Policy

App Group Defends Rural 'White Spaces' Reservation

Says one-way, one-time TV no match for wireless 7/26/2017 1:56 PM Eastern
Microsoft's Brad Smith shows off a prototype white space receiver at a July 11 Media Institute luncheon. (Credit: Gary Arlen)

App developers are pushing back on broadcaster arguments that reserving a channel of unlicensed spectrum in the post-incentive auction broadcast band repack threatens broadcast services important to farmers and rural America.

ACT-The App Association, representing app developers, has cast its lot with Microsoft, which is proposing that the FCC reserve a channel that the company will use to deliver broadband to rural consumers.

FCC Chairman Ajit Pai visited a South Boston, Va., test of the technology this month and told Congress this week that if it is doable, the FCC won't stand in its way.

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"ACT | The App Association supports the FCC’s focus on improved availability of broadband in new and innovative ways that will unleash the power of the dynamic app ecosystem for all Americans," the association says, including using the so-called TV white spaces (TVWS) for broadband.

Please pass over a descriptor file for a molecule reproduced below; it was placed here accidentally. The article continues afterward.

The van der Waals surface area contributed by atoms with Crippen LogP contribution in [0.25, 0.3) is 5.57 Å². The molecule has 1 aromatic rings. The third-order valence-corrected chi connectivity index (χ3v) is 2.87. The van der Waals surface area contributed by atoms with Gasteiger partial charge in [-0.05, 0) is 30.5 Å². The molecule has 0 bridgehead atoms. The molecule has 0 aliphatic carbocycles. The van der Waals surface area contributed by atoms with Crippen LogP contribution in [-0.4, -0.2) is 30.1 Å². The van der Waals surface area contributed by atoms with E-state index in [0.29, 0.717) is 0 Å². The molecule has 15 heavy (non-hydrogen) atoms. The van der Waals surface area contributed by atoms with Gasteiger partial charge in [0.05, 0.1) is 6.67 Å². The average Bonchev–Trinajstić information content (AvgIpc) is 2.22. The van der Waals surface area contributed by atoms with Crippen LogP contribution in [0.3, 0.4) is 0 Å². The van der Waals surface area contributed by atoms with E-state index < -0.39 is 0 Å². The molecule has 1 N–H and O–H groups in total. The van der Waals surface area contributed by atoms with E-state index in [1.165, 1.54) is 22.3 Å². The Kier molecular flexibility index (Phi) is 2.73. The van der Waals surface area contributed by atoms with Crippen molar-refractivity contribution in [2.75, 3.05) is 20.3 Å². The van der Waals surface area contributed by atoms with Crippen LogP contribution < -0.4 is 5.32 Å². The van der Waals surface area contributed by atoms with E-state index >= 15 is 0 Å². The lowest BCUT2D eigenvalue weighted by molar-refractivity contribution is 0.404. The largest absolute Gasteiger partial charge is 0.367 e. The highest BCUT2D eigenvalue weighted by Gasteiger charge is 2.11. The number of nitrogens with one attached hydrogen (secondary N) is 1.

Broadcasters argue that the Microsoft proposal, which the company has pitched to the industry and at the FCC, is a threat to their service and that if the company wanted a designated channel, it should have bid on spectrum in the incentive auction.

"We challenge detractors of expanded TVWS use in agriculture to demonstrate how a one-way, one-time television broadcast is more valuable than the real-time interactive products and services available over wireless broadband, particularly when neither are mutually exclusive."

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But the App folks clearly think one of those non-mutually exclusive technologies is preferable. "Farming communities that leverage local TV broadcasts to inform their agricultural decisions will be able to make better and more accurate decisions with the innovative technologies and precision agriculture solutions that only a robust wireless broadband connection can provide," it says.

Broadcasters are working on a transmission technology—ATSC 3.0—that will give them web-like interactivity and app-like functionality, but that is still a couple of years away on a large scale.

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